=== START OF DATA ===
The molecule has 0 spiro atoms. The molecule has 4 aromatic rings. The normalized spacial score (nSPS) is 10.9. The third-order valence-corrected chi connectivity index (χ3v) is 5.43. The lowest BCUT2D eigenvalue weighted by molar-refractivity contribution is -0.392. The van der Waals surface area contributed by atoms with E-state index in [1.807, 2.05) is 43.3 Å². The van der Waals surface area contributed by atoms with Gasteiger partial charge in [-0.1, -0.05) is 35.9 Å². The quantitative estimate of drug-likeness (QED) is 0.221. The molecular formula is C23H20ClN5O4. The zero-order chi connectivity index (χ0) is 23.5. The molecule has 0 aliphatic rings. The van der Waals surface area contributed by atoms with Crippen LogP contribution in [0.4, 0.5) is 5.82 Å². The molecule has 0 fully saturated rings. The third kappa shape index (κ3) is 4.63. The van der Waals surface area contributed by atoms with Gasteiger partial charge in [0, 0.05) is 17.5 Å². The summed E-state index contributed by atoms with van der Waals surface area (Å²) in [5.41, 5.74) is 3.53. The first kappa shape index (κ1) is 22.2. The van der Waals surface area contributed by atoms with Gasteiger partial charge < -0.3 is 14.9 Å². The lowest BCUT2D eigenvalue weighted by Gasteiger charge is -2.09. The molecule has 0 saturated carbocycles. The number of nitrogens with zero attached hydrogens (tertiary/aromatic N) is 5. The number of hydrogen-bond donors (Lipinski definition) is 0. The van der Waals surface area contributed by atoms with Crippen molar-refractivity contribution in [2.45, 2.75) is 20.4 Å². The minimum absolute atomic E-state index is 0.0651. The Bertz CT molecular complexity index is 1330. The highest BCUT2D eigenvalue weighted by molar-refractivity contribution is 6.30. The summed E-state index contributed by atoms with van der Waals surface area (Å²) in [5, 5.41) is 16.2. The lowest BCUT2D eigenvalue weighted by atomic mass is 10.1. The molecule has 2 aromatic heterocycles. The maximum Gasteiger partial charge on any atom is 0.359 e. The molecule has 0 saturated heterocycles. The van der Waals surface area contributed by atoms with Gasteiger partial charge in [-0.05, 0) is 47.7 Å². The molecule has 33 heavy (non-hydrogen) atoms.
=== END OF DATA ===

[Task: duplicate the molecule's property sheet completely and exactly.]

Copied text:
The molecule has 0 spiro atoms. The molecule has 4 aromatic rings. The normalized spacial score (nSPS) is 10.9. The third-order valence-corrected chi connectivity index (χ3v) is 5.43. The lowest BCUT2D eigenvalue weighted by molar-refractivity contribution is -0.392. The van der Waals surface area contributed by atoms with E-state index in [1.807, 2.05) is 43.3 Å². The van der Waals surface area contributed by atoms with Gasteiger partial charge in [-0.1, -0.05) is 35.9 Å². The quantitative estimate of drug-likeness (QED) is 0.221. The molecular formula is C23H20ClN5O4. The zero-order chi connectivity index (χ0) is 23.5. The molecule has 0 aliphatic rings. The van der Waals surface area contributed by atoms with Crippen LogP contribution in [0.4, 0.5) is 5.82 Å². The molecule has 0 fully saturated rings. The third kappa shape index (κ3) is 4.63. The van der Waals surface area contributed by atoms with Gasteiger partial charge in [0, 0.05) is 17.5 Å². The summed E-state index contributed by atoms with van der Waals surface area (Å²) in [5.41, 5.74) is 3.53. The first kappa shape index (κ1) is 22.2. The van der Waals surface area contributed by atoms with Gasteiger partial charge < -0.3 is 14.9 Å². The lowest BCUT2D eigenvalue weighted by Gasteiger charge is -2.09. The molecule has 0 saturated carbocycles. The number of nitrogens with zero attached hydrogens (tertiary/aromatic N) is 5. The number of hydrogen-bond donors (Lipinski definition) is 0. The van der Waals surface area contributed by atoms with Crippen molar-refractivity contribution in [2.45, 2.75) is 20.4 Å². The minimum absolute atomic E-state index is 0.0651. The Bertz CT molecular complexity index is 1330. The highest BCUT2D eigenvalue weighted by molar-refractivity contribution is 6.30. The summed E-state index contributed by atoms with van der Waals surface area (Å²) in [5, 5.41) is 16.2. The lowest BCUT2D eigenvalue weighted by atomic mass is 10.1. The molecule has 2 aromatic heterocycles. The maximum Gasteiger partial charge on any atom is 0.359 e. The molecule has 0 saturated heterocycles. The van der Waals surface area contributed by atoms with Gasteiger partial charge in [-0.05, 0) is 47.7 Å². The molecule has 33 heavy (non-hydrogen) atoms.